Live sound with Britannia Row Productions

Live and studio sound engineering do have their differences, but a solid grounding in the fundamentals of audio engineering is required for both. Last week, Abbey Road Institute visited Britannia Row Productions to compare techniques and equipment from both audio worlds…

If there is an equivalent to Abbey Road Studios in the live sound world, Britannia Row Productions is it. “Brit Row” (as it’s affectionately known) began life as Pink Floyd’s recording studio in 1975, branching out to renting out touring equipment shortly after. Today, Britannia Row puts on some of the biggest live events in the world, using the latest in audio technology.

Nick (far left) and Marcel (middle) begin the tour at Britannia Row

On hand to guide us through all that gear was General Manager Nicola Amoruso and Marcel van Limbeek, Manager and Training Instructor. As a special treat, Britannia Row left out the massive rig that just came back from Depeche Mode’s world tour for us to check out!

Depeche Mode flight case

Marcel has been running desks both live and studio with the legendary Tori Amos for over 20 years. He knows both worlds very well, and gave us the low down on how they differ:

What’s different in live sound

Microphones and speakers are in the same space
There’s a reason the control room is separated from a studio’s live space: microphones and speakers don’t mix. Place them too close together and at the wrong angle and you’ll soon be overwhelmed by the unearthly howl that is feedback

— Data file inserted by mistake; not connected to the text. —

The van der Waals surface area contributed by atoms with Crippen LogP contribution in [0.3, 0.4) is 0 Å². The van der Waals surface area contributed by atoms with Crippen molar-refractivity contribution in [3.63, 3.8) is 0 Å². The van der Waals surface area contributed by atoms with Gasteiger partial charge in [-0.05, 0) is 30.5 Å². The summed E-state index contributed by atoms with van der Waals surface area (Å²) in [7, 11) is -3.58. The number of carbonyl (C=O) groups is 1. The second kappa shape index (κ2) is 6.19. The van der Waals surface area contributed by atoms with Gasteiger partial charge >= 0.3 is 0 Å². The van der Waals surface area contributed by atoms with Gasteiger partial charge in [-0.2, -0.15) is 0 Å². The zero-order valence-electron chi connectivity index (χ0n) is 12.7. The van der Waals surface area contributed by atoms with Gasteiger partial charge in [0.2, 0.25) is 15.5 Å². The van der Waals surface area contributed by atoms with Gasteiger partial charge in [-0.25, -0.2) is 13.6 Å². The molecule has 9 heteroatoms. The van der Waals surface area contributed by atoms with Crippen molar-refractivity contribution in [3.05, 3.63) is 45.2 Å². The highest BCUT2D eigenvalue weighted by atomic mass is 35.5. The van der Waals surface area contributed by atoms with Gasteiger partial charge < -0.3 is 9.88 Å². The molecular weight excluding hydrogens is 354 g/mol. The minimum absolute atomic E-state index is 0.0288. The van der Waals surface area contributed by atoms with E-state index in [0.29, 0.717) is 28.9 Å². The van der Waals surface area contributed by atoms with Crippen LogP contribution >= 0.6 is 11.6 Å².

The room might not sound great
It’s only recently that music venues have been built with good acoustics in mind. Studios like Abbey Road are chosen for great-sounding rooms. Live? It’s hit and miss.

Directional microphones only, and always up close
Great-sounding venues do exist. The problem is that taking advantage of those acoustics will almost inevitably cause that dreaded feedback. Directional microphones are best for rejecting room tone. Especially when they’re right up next to the instrument.

The pressure is always on
There is no opportunity for failure at live shows. No 10 minute breaks to restart the computer or replace a dodgy microphone. On the technical side, everything must be absolutely bullet-proof right from the start.

Technical vs creative
Your technical problem-solving skills as a live sound engineer are incredibly important. Don’t be fooled; this often requires thinking of some wildly creative workarounds! Remember: there is zero room for failure. A live show isn’t the place to experiment.

More desks, more engineers
Most live events have at least two engineers and two mixing desks. You’ll find the first one at front of house taking care of the overall sound of the music. The other pair are usually back stage, looking after the monitors for the musicians.

Ready to see where a solid grounding in audio will take you? Check out our Advanced Diploma in Music production and Sound Engineering, or contact us for more information.